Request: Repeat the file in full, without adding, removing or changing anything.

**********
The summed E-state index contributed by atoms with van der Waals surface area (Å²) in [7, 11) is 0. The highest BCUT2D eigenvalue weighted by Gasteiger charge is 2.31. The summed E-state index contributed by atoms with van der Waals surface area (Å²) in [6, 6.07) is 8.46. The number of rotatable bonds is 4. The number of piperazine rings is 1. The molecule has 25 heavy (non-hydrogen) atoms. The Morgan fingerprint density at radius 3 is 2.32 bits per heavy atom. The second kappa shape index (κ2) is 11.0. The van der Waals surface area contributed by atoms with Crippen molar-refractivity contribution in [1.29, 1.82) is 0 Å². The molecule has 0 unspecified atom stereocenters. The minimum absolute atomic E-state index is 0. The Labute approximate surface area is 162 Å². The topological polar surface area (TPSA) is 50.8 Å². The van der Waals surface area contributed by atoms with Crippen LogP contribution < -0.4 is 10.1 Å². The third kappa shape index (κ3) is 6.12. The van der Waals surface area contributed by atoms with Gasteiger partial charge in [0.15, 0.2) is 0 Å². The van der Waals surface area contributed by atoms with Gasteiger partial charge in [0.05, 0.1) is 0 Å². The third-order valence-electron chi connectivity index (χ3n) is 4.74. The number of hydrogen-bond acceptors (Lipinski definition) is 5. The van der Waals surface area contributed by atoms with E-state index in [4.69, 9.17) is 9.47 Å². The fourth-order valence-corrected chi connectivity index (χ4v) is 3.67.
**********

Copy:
The summed E-state index contributed by atoms with van der Waals surface area (Å²) in [7, 11) is 0. The highest BCUT2D eigenvalue weighted by Gasteiger charge is 2.31. The summed E-state index contributed by atoms with van der Waals surface area (Å²) in [6, 6.07) is 8.46. The number of rotatable bonds is 4. The number of piperazine rings is 1. The molecule has 25 heavy (non-hydrogen) atoms. The Morgan fingerprint density at radius 3 is 2.32 bits per heavy atom. The second kappa shape index (κ2) is 11.0. The van der Waals surface area contributed by atoms with Crippen molar-refractivity contribution in [1.29, 1.82) is 0 Å². The molecule has 0 unspecified atom stereocenters. The minimum absolute atomic E-state index is 0. The Labute approximate surface area is 162 Å². The topological polar surface area (TPSA) is 50.8 Å². The van der Waals surface area contributed by atoms with Crippen LogP contribution < -0.4 is 10.1 Å². The third kappa shape index (κ3) is 6.12. The van der Waals surface area contributed by atoms with Gasteiger partial charge in [0.15, 0.2) is 0 Å². The van der Waals surface area contributed by atoms with Gasteiger partial charge in [0.05, 0.1) is 0 Å². The third-order valence-electron chi connectivity index (χ3n) is 4.74. The number of hydrogen-bond acceptors (Lipinski definition) is 5. The van der Waals surface area contributed by atoms with E-state index in [4.69, 9.17) is 9.47 Å². The fourth-order valence-corrected chi connectivity index (χ4v) is 3.67.